In much the same way, your Web site might explain why your dog treats are great. In fact, it might be nothing more than an “online brochure” with a lot of the same information as the paper one. That’s a reasonable goal for a new site. Since lots of people surfing around online have dogs, later on you may decide that you want to expand your horizons outside of your local area and use the Internet to sell your marvelous dog treats online. In that case, you might need to learn more about ecommerce, merchant accounts, and shopping carts.

As a general rule, people go online to find information, to be entertained, or to buy stuff. If your site lets people do one or more of these things, it has a reason to exist. However, unlike your paper brochure, a Web site has only about four seconds to get your message across (according to a recent report from Akamai and Jupiter Research). If you have no clue what information people are supposed to glean from your Web site, neither will your site visitors. Four seconds later, they’re gone and they probably won’t return.

Your site goals have a lot to do with your business. Many businesses put up Web sites largely for people who are outside of the community and looking for products or services. The most likely visitors to these sites would be tourists and people moving or new to the community, so the information on the site could include frequently asked question (FAQ) pages, pricing, driving directions, and contact information

When setting Web site goals, it makes sense to think about the visitors you are hoping to attract to the site. Who will be reading it? What do they need to know? Why would they visit your site in the first place? What terms would they type into a search engine to find your site? If you don’t have good answers for these questions, you should reconsider the question I asked at the beginning of this article: “Why do you need a Web site?”

Not every business needs a Web site. Many service businesses that rely exclusively on local customers and word of mouth may not. You know your business better than anyone, so before you pick up the phone to call a Web designer, think about what you want your Web site to do for you and why.

Web Development and the Big Time Out

One of the great debilitators in online business is simply the perceived (or real) lack of time. Business owners are used to moving forward. An online web presence can make them feel tied to an office chair learning skills they aren’t sure they want to know.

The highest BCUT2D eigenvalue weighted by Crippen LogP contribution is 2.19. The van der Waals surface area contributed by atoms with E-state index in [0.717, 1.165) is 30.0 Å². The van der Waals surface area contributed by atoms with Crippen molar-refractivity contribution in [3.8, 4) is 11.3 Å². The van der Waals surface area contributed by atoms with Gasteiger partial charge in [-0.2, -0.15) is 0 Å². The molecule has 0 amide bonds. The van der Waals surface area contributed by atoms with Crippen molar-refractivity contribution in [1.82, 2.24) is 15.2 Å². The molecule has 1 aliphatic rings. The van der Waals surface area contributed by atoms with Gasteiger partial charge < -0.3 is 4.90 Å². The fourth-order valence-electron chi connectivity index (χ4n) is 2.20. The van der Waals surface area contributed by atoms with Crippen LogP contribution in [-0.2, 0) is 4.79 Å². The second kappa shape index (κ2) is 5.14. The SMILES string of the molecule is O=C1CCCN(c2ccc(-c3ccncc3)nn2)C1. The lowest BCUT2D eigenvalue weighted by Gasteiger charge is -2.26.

It’s not uncommon for those who deal in full time web design to have individuals contact them for a site design, but have absolutely no idea what they want. Furthermore when the designer questions them the response might be, “I don’t know, just make it look nice.”

Let’s not forget the core values or mission of the business. Many business owners have no idea how to answer those kinds of questions. They may stare blankly for a moment or two and there’s no more time for further deep thought so they go back to action – without answers.

In many cases it is possible to answer some of the questions needed, but it may require taking time away from a familiar setting. It may also require more time than you think you want to give.

If you can get to a place of concentrated contemplation you are likely to find yourself stripping ideas to their core to find out what your business is trying to accomplish and what your ultimate goals might be.

As with almost any project you can turn frustration around if you will just take the time to come to terms with your vision.

Sometimes we spend so much time ‘doing’ we never stop to ask the question, “Why?”

This process can be a bit like taking a bus that drives around the park. You keep looking at the flowers and the park bench and long to sit in the quiet shade of a tree and just absorb the calming atmosphere. You know they will have a positive effect on you, but for some reason you just can’t seem to find the energy to get off the bus.

It seems to me there are some sites that are misguided or rarely guided that could benefit from the process of self-evaluation. These sites may look nice, but there is a sense of disconnection that may not be easy to identify, but it’s fairly obvious to visitors.

Creative energy is at a minimum while business owners simply tackle what seem to be the most urgent details.

As more people gravitate to online business there needs to be a shift in the thinking of how one goes about doing business online. In many ways it can’t be approached in the same way a traditional business is developed, yet that is typically the way many new web commerce ventures choose to tackle the subject.

You may discover your business will be more successful if you take some time for rigorous reflection. The time set aside can be a bit like an architect that takes the time to develop plans for a new building. You wouldn’t expect the architect to simply tell a construction crew to, “Go out there and build – something.”

Work at ‘building’ your online business in a comprehensive way. Your effort can develop a firm foundation for long-term success.